Beethoven was in Teplitz when he wrote this on Tuesday the 7th (no doubt about that), and Antonie Brentano was (as Beethoven knew very well) at the same time (for several weeks) in "K" (Karlsbad). From Teplitz to Karlsbad (ca. 100 km), the post coach took just one day. Therefore, if it had been intended for Antonie, she would have received the Letter on Friday morning, the latest. If, however, Beethoven expected the addressee to receive the Letter not before Saturday (and "probably") then she must have been two days away from Teplitz, or one more day from Karlsbad – in a westerly direction: the next bigger township is Eger [Cheb], ca. 50 km from Karlsbad (and Franzensbad another 10 km away). Now it is established that Antonie is definitely ruled out, it helps to know that the Austrian Emperor was briefly in Franzensbad on 5 July 1812, and given the known fact that Josephine's first husband was a personal friend of the Emperor (to whom she went to ask for help, after becoming a widow), it makes sense to assume that she tried to meet him there (after her encounter with Beethoven on 3–4 July).[original research?]

Charitable work[edit]

After the Brentanos returned from Vienna, Franz was elected a senator of Frankfurt (1816). Antonie was known as "the mother of the poor" for her work in raising funds for the poor and disenfranchised citizens of Frankfurt. She founded and ran several charities.[10] Antonie was also one of the foremost cultural figures in Frankfurt and helped to establish a salon society there. The Brentanos entertained notables such as Goethe and the brothers Grimm both at their house in Frankfurt and at their summer home, Winkel near Rheingau.[11]


  1. ^ Schenck zu Schweinsberg, Karen (1985). Meine Seele ist bey Euch Geblieben. Germany: Acta humanoria. ISBN 3-527-17537-7.
  2. ^
  3. ^
  4. ^ "Archived copy". Archived from the original on 2016-03-05. Retrieved 2017-01-09.
  5. ^ von Arnim, Bettina (1837). Goethe's Correspondence with a Child (English Ed). London, UK: LONGMAN, ORME, BROWN, GREEN, AND LONGMANS.
  6. ^ Already in 1955 the French scholars Jean and Brigitte Massin had noticed the fact that Antonie Brentano was present in Prague and Karlsbad at the time and discussed her as a possible candidate for the “Immortal Beloved”: "The assumption that it could have been Antonie Brentano, is both tantalizing and absurd." („L’hypothèse d’Antonia Brentano est à la fois séduisante et absurde.“ Jean and Brigitte Massin 1955, p. 240)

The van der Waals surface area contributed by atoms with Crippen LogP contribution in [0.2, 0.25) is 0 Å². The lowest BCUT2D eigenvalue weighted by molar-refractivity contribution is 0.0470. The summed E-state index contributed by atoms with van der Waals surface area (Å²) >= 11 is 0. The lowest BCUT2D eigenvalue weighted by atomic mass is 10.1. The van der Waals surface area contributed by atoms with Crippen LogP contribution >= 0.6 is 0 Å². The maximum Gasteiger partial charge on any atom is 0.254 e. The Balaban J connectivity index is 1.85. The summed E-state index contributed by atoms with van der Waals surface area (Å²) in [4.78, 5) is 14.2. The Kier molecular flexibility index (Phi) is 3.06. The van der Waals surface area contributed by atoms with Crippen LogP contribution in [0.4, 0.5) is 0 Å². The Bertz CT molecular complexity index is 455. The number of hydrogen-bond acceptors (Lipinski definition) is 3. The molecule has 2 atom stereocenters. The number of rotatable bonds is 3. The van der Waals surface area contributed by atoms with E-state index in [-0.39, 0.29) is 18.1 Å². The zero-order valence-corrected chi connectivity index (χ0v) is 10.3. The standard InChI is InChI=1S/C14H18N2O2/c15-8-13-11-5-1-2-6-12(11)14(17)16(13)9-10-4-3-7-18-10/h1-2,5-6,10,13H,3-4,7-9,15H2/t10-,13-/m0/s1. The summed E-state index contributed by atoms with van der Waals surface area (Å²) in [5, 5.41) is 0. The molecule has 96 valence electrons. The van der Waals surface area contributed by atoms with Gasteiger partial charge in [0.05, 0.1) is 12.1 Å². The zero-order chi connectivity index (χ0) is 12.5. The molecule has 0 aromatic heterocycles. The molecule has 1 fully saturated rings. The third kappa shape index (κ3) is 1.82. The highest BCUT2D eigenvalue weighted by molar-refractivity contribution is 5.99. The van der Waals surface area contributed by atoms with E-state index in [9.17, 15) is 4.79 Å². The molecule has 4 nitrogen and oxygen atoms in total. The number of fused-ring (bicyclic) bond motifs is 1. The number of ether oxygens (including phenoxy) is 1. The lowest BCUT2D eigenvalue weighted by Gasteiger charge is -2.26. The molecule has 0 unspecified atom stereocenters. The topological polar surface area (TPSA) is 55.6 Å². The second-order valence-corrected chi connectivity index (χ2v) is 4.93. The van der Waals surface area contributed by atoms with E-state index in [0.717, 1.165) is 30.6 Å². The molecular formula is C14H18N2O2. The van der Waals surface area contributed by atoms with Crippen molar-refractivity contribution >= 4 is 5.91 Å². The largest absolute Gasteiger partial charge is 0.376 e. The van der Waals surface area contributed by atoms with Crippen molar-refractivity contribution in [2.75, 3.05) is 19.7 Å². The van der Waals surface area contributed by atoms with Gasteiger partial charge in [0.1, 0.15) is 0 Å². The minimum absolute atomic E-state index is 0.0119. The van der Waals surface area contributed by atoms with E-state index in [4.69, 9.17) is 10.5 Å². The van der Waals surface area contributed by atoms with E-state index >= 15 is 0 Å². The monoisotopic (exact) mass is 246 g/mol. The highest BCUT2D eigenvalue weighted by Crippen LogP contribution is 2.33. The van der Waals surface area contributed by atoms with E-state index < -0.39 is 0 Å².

7. ^ Schenk zu Schweinsberg, Karen (1985). Meine Seele ist bey Euch Geblieben. Acta humanoria. ISBN 3-527-17537-7.
  8. ^ Strohmeyer, Armin (2006). Die Frauen der Brentanos: Portäts aus drei Jahrhunderten. Berlin: Claasen.
  9. ^
  10. ^ Solomon, Maynard (April 1977). "Antonie Brentano and Beethoven". Music and Letters. 58 (2): 153–169. doi:10.1093/ml/58.2.153.
  11. ^ Robinson, Henry Crabb (1898). Diary and Reminiscences of Henry Crabb Robinson. Boston: Houghton Mifflin.

Further reading[edit]

  • Andreas Niedermayer, Frau Schöff Johanna Antonia Brentano. Ein Lebensbild, Frankfurt 1869
  • Goethes Briefwechsel mit Antonie Brentano 1814–1821, ed. Rudolf Jung, Weimar 1896
  • Max Unger, Auf Spuren von Beethovens „Unsterblicher Geliebten“, Langensalza 1911
  • Hermine Cloeter, Das Brentano-Haus in Wien, in: dies., Zwischen Gestern und Heute. Wanderungen durch Wien und den Wienerwald, Wien 1918, pp. 148–162
  • Peter Anton von Brentano di Tremezzo, Stammreihen der Brentano mit Abriß der Familiengeschichte, Bad Reichenhall 1933
  • Maria Andrea Goldmann, Antonia Brentano, die Frau Schöff, in: Goldmann, Im Schatten des Kaiserdomes. Frauenbilder, Limburg 1938, pp. 69–163
  • Jean and Brigitte Massin: Ludwig van Beethoven, Paris 1955
  • Maynard Solomon, New light on Beethoven's letter to an unknown woman, in: The Musical Quarterly, Vol. 58 (1972), pp. 572–587
  • Maynard Solomon, "Antonie Brentano and Beethoven", in: "Music and Letters", Vol. 58, no 2 (1977): pp. 153–169.
  • Maynard Solomon, "Beethoven", second revised edition, chapter 15 entitled "The Immortal Beloved", published 2001 by Schirmer Trade Books.
  • Harry Goldschmidt, Um die Unsterbliche Geliebte, Leipzig: Deutscher Verlag für Musik 1977
  • Virginia Oakley Beahrs, "The Immortal Beloved Riddle Reconsidered." in: Musical Times, Vol. 129, No. 1740 (Feb. 1988), pp. 64–70.
  • Marie-Elisabeth Tellenbach, Psychoanalysis and the Historiocritical Method: On Maynard Solomon‘s Image of Beethoven, in: The Beethoven Newsletter 8/3 (1993/1994), S. 84–92; 9/3, S. 119–127
  • Klaus Martin Kopitz, Antonie Brentano in Wien (1809–1812). Neue Quellen zur Problematik „Unsterbliche Geliebte“, in: Bonner Beethoven-Studien, Band 2 (2001), S. 115–146, ISBN 3-88188-063-1, p. 115–146, (PDF)
  • Klaus Martin Kopitz, Antonie Brentano, in: Das Beethoven-Lexikon, ed. Heinz von Loesch and Claus Raab, Laaber 2008, pp. 144 f.